Rumor has it that a gang of hackers—or possibly, one lonesome individual—holds the power to remotely wipe millions of iPhones and iCloud accounts, unless Apple coughs up some ransom money by April 7.
The gang calls themselves the "Turkish Crime Family," and they're demanding $75,000 in Bitcoin or Ethereum cryptocurrency. In a bizarre twist, they're also willing to accept $100,000 in iTunes gift cards as an alternative form of payment, despite the obvious concern that Apple would easily be able to track this. In return, the hacker group would delete their entire collection of compromising data.
According to Motherboard, a hacker has been quoted as saying:
I just want my money and thought this would be an interesting report that a lot of Apple customers would be interested in reading and hearing.
Apparently, one of the hackers shared screenshots of emails exchanged between the group and Apple, and then gave Motherboard's Joseph Cox access to the email account as proof.
The hackers claim to have over 300 million Apple email accounts, including ones with @icloud and @me domains. Later on, though, another hacker from the group claimed that they actually have 559 million accounts. The only other proof they provided was a YouTube video of the hackers allegedly logging into an elderly woman's stolen iCloud account to view backed-up photos, then wiping her device, but this video has since been removed.
Lending to the credibility of the hackers' claims, though, Apple is stated to have asked the hacker group to remove the video from YouTube:
We firstly kindly request you to remove the video that you have uploaded on your YouTube channel as it's seeking unwanted attention, second of all we would like you to know that we do not reward cyber criminals for breaking the law.
Cox also states that he read other emails in their account, and that it appeared the hackers have tried to approach many different media outlets to get more attention, possibly to help their extortion efforts.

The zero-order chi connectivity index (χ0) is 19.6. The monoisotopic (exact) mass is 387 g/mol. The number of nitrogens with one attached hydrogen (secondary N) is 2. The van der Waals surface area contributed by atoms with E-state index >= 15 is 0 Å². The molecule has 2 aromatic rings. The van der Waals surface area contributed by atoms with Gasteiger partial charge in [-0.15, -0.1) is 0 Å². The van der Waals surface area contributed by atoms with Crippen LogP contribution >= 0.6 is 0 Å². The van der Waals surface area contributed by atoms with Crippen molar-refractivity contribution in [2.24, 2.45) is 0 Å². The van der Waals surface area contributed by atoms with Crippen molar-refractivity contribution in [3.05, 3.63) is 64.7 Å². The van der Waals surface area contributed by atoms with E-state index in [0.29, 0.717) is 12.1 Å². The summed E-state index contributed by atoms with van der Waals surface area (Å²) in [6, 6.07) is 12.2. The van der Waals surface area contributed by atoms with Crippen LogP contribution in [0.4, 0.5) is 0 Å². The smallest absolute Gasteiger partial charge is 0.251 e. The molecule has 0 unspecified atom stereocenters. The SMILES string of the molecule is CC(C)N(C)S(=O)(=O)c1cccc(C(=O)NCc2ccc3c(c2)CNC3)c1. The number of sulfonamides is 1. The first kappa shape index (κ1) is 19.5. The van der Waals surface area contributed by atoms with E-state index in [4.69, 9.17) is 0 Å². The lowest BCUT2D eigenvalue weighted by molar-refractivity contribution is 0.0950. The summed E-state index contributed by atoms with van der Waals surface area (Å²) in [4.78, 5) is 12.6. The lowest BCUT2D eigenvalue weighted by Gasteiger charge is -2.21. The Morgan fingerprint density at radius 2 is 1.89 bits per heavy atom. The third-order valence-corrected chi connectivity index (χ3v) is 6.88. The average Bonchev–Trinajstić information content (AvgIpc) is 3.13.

Now, we don't know how true the Turkish Crime Family's claims are, but this is a good time to remind you to frequently change your passwords. Make them strong and unique, people! No names, birthdays, 123s, or whatnot.
Hot for Security even suggests you enable two-factor authentication, which is a big help for overall account security. To do this, go to Settings on your iPhone, select "iCloud," then tap your Apple ID and choose "Password & Security." Then, tap "Turn on Two-Factor Authentication" and follow the prompts. This will ensure that no one can log into your iCloud account unless they have physical access to your device—even if they've hacked your password.
Such threats from hacker groups are certainly not unheard of, and some have even been successful. In 2016, LinkedIn was attacked by a group of hackers who sold 117 million email and bank accounts via a black market site called "The Real Deal." This year, an Austrian hotel's key cards were hijacked by a group who used the virus Ransomware to lock guests out of their rooms, then demanded to be paid through Bitcoin.